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Brian Mulroney, Prime Minister Who Led Canada Into NAFTA, Dies at 84

Brian Mulroney, Canada’s 18th prime minister, whose statesmanship on what he called “great causes,” from free trade and acid rain in North America to the overthrow of apartheid in South Africa, gave way to accusations of financial misdoing and influence-peddling after he left office, died on Thursday in a hospital in Palm Beach, Fla., where he had a home. He was 84.

A spokesman for his daughter Caroline Mulroney, a cabinet minister in Ontario’s Progressive Conservative government, said Mr. Mulroney had been hospitalized after a fall at his home. “He died peacefully, surrounded by family,” Ms. Mulroney wrote on X, formerly Twitter.
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Born into a blue-collar family in northeastern Quebec, Mr. Mulroney transcended his small-town roots to become a prosperous lawyer and business executive before seeking and attaining high office as a conservative, rising to prime minister in 1984. He won re-election by a convincing margin in 1988.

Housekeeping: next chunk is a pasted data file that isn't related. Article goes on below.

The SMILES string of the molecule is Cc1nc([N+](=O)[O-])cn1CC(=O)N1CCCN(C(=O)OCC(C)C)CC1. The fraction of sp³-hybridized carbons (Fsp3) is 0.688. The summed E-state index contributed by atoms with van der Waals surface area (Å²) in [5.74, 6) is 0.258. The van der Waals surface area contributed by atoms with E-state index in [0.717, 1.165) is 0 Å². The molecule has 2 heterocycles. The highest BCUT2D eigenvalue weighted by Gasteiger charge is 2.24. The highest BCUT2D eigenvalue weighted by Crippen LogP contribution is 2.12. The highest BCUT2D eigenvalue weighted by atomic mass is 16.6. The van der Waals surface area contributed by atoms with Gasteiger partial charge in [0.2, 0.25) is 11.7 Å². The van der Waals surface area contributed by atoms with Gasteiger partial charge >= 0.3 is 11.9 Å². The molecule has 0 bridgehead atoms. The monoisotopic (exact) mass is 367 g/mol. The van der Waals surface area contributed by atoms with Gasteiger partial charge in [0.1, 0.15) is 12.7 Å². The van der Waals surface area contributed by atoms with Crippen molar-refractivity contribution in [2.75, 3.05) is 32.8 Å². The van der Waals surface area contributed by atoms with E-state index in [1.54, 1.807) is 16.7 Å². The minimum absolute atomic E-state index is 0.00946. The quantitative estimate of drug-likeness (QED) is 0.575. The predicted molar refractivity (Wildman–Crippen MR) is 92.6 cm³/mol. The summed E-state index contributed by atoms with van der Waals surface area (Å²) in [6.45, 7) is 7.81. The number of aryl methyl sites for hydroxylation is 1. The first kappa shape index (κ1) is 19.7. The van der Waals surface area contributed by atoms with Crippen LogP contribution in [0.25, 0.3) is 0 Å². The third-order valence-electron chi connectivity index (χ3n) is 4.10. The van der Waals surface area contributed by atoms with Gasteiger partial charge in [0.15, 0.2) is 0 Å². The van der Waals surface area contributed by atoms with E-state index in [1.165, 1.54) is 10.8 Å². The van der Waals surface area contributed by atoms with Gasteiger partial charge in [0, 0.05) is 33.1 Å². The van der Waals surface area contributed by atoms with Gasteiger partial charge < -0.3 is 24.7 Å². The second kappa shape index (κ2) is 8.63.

His popularity had much to do with his persona: With a liking for immaculately tailored dark blue double-breasted suits and always impeccably coifed, Mr. Mulroney was a skilled debater and orator and always ready with a crowd-pleasing joke to preface his speeches.

Mr. Mulroney posed for the cameras in Montreal in 2007 upon the release of his autobiography. In the book, he wrote about overcoming a drinking problem. Credit…Jeff Hutchens/Getty Images

Ingrid Saumart, writing in the Montreal newspaper La Presse, once called him “dynamic, bilingual and seductive.” Aides promoted him as the Canadian version of Ronald Reagan.

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